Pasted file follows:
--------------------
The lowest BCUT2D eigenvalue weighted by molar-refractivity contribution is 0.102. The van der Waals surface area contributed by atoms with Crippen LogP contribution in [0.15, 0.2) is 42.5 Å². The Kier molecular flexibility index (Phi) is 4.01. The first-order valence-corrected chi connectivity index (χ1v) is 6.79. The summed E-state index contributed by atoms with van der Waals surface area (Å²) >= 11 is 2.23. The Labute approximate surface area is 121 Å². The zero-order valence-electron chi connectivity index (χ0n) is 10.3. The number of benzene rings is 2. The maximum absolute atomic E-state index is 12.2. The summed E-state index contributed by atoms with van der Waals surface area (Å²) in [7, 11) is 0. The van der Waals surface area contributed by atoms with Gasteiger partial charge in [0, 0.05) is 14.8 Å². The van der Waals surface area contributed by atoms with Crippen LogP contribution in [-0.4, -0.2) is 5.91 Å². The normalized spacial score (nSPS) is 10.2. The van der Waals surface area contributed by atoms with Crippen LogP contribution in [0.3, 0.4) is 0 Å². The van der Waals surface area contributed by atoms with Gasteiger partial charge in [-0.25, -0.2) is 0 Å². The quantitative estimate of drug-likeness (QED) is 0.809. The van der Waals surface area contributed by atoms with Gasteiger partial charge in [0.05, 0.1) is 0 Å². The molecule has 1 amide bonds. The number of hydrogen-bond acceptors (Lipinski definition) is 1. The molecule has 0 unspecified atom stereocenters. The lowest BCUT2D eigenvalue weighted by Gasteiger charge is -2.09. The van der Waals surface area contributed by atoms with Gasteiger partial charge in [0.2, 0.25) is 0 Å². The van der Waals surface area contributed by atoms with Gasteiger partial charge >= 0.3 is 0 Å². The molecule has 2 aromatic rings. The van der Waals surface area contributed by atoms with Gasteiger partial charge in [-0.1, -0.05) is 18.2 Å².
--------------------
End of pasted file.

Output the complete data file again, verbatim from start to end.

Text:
The lowest BCUT2D eigenvalue weighted by molar-refractivity contribution is 0.102. The van der Waals surface area contributed by atoms with Crippen LogP contribution in [0.15, 0.2) is 42.5 Å². The Kier molecular flexibility index (Phi) is 4.01. The first-order valence-corrected chi connectivity index (χ1v) is 6.79. The summed E-state index contributed by atoms with van der Waals surface area (Å²) >= 11 is 2.23. The Labute approximate surface area is 121 Å². The zero-order valence-electron chi connectivity index (χ0n) is 10.3. The number of benzene rings is 2. The maximum absolute atomic E-state index is 12.2. The summed E-state index contributed by atoms with van der Waals surface area (Å²) in [7, 11) is 0. The van der Waals surface area contributed by atoms with Gasteiger partial charge in [0, 0.05) is 14.8 Å². The van der Waals surface area contributed by atoms with Crippen LogP contribution in [-0.4, -0.2) is 5.91 Å². The normalized spacial score (nSPS) is 10.2. The van der Waals surface area contributed by atoms with Crippen LogP contribution in [0.3, 0.4) is 0 Å². The van der Waals surface area contributed by atoms with Gasteiger partial charge in [-0.25, -0.2) is 0 Å². The quantitative estimate of drug-likeness (QED) is 0.809. The van der Waals surface area contributed by atoms with Gasteiger partial charge in [0.05, 0.1) is 0 Å². The molecule has 1 amide bonds. The number of hydrogen-bond acceptors (Lipinski definition) is 1. The molecule has 0 unspecified atom stereocenters. The lowest BCUT2D eigenvalue weighted by Gasteiger charge is -2.09. The van der Waals surface area contributed by atoms with Gasteiger partial charge in [0.2, 0.25) is 0 Å². The van der Waals surface area contributed by atoms with Gasteiger partial charge >= 0.3 is 0 Å². The molecule has 2 aromatic rings. The van der Waals surface area contributed by atoms with Gasteiger partial charge in [-0.1, -0.05) is 18.2 Å².